This article deals with the various diagnostic tests that exist to determine if you are going through early menopause.
The thought that you may be experiencing early menopause or premature ovarian failure (POF) can of course be frightening. This is particularly true when you’ve noticed a number of symptoms, and you suspect menopause might be at the heart of the matter. Now what?
How can you be sure what is happening to you is menopause or POF and not something else? The only way to be sure, as you would expect, is to see your doctor.
Even then, you may run into problems. If your doctor has the knee-jerk reaction that a woman in her 20s or 30s is too young for menopause, you may wind up being misdiagnosed as suffering from anything from stress (the old catch-all) to absolutely nothing — the “it’s all in your head” diagnosis.
This is why it is important for you to know what tests to ask for — and to know what those tests mean.
Following, then, is a list of the different hormone tests that may help you determine just what’s happening with your body — and whether or not your ovarian function is showing signs of menopause or ovarian failure.
Some Important Points to Keep in Mind
#1 In general, if you’re still getting a period, most doctors recommend that you get your blood levels taken on day 3 of your cycle — that is, the third day of your period. If you no longer are getting a period, then you can get tested at any time.
#2 Because hormone levels can and do fluctuate, many doctors advise getting tested more than once — about a month apart.
This is particularly important if you are still getting your period and/or have few symptoms, as there is a slim chance you’re experiencing what is sometimes called “temporary menopause” — a condition sometimes brought on by traumatic stress among other things.
#3 Different labs may use different ranges in their testing. So if and when you do get tested, be sure to ask your doctor not only for your specific results (i.e. “normal” or otherwise), but also for the range used by the lab.
It’s important to get tested more than once if your hormone levels come back normal, but you are experiencing definite symptoms. It’s possible you may be beginning menopause, but your hormone levels didn’t fall within menopausal ranges at the first occasion.
Here, then, are the specific tests you may want to consider asking for:
Follicle Stimulating Hormone (FSH) Blood Level Measurement
This is the key test to determine whether or not you are in menopause. A sample of your blood is taken to measure the levels of FSH — follicle-stimulating hormone. Because your FSH levels rise when your ovaries stop producing enough estrogen, high FSH levels can signal that your body is entering menopause.
We’ll now get slightly technical about what your results in this test mean for you.
Interpreting Your FSH Result
A “normal” FSH day 3 (when the test is administered) value is 3-20 mIU/ml, however, FSH levels above 10 to 12 mIU/ml indicate that your ovaries are starting to fail. In other words, this means that you are in perimenopause — the beginning stages of menopause when you notice physical symptoms, but before you have stopped having a period for a year — or that you have “diminished ovarian reserve”.
Higher FSH levels — levels of about 30 to 40 or above — are usually taken to signal menopause or ovarian failure. You may still even be getting periods with your FSH levels this high, but it still is a sign that your body isn’t producing enough estrogen to maintain regular ovarian function.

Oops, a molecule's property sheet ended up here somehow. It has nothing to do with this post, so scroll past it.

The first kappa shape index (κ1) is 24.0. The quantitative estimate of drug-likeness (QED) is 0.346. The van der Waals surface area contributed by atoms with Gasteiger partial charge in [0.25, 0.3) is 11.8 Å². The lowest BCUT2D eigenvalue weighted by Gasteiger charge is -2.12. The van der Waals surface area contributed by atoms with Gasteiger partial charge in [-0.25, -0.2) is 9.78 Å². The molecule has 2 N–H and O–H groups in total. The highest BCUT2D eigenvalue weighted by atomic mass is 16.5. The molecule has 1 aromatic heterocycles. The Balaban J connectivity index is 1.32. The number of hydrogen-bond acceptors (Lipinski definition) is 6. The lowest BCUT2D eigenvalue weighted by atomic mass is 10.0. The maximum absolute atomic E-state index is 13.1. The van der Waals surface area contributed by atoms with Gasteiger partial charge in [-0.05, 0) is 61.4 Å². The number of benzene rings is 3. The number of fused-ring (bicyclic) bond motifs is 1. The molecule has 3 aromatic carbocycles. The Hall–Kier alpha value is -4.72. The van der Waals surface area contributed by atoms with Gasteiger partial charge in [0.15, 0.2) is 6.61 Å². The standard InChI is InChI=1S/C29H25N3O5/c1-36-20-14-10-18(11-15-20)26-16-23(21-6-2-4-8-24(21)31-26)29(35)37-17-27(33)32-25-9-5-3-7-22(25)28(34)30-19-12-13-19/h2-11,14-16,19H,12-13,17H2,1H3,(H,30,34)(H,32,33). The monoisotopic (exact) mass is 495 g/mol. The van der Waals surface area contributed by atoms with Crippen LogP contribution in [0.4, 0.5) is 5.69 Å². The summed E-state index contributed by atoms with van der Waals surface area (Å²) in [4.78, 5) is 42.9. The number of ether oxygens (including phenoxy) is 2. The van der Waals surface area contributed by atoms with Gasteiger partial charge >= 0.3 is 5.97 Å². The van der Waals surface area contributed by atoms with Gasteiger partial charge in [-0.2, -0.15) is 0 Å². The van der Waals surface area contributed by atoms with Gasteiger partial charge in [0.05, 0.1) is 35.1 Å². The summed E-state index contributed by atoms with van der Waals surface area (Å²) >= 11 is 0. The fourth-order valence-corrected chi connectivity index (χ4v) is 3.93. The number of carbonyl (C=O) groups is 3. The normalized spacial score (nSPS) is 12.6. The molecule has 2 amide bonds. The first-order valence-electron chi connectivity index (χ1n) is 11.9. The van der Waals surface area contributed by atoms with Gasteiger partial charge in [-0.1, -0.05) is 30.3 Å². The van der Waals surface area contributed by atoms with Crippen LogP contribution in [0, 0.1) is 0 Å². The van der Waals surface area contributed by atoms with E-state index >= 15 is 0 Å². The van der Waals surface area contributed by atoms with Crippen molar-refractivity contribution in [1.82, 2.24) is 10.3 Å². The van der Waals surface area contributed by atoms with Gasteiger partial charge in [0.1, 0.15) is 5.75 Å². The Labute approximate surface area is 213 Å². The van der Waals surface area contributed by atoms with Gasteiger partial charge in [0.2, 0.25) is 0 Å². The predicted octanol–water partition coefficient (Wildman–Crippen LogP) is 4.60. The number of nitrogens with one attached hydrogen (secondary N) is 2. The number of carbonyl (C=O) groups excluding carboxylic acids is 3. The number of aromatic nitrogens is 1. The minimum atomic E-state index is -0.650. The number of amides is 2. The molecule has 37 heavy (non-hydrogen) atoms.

Keep in mind that you may end up with FSH levels that are well in the post-menopausal range, but still be getting a period. This is one of the things that differentiates premature menopause or premature ovarian failure from “regular” menopause (i.e. menopause that occurs to older women and is generally recognized after going a full year without a period).
Yet again, this hammers home the unfortunate fact that you may indeed be in premature menopause even if you’re having periods. Once your FSH levels have reached a certain height for a period of time, it’s highly unlikely that they’ll drop back to pre-menopausal levels. In my case, even after my FSH was tested at over 150, I had apparently normal periods for eight months.
Then when I was retested — hoping that somehow my body had snapped back to normal, I learned that my FSH level had dropped, but only to 126. Since my FSH levels had been well above 35 for over a year, I finally accepted that my ovaries had failed.
Because hormone levels can and do fluctuate, remember that a single, standalone FSH test is far from foolproof in itself. Some women can test with a high FSH, then revert to normal levels the next month. Again, it’s generally wise to get tested more than once to be sure.
FSH Test Levels
|2.5 to 10.2
|3.4 to 33.4
|1.5 to 9.1
|23.0 to >116.3
(Note: Lab levels — or “assay levels” — do vary from lab to lab, so you may notice different levels listed on your lab report. All measurements in mIU/ml)
Estrogen (Estradiol) Levels
Estradiol is the primary human estrogen — and when your ovaries begin to fail, your circulating estradiol levels drop. This is why doctors often give you a serum estradiol concentration test to measure the amount of estradiol in your blood.
In this case, the doctor is looking to see if your estrogen levels are lower than normal — again, a signal of ovarian failure, or, in other words, early menopause.
Here are some guidelines on interpreting your estradiol test results:
#1 “Normal” estradiol Day 3 value — 25-75 pg/ml (stated levels may vary from lab to lab)
#2 In spite of the above number, generally, estradiol levels about 30 or below — in conjunction with a high FSH level (high in this case, meaning in the post-menopausal range, i.e. 30-40 or higher) — is considered menopausal.
#3 If your estradiol levels are lower than 50 picograms per milliliter, you may still be having a period, but also may be experiencing symptoms of low estrogen — including hot flashes, vaginal dryness, and sleep difficulties.
What does this mean for me?
If your follicle stimulating hormone (FSH) hasn’t reached post-menopausal levels but your estradiol is on the low side, you are nevertheless not considered to be experiencing fully fledged early menopause. There can be other reasons for low estradiol, including excessive exercise, low body fat, and diminished ovarian reserve.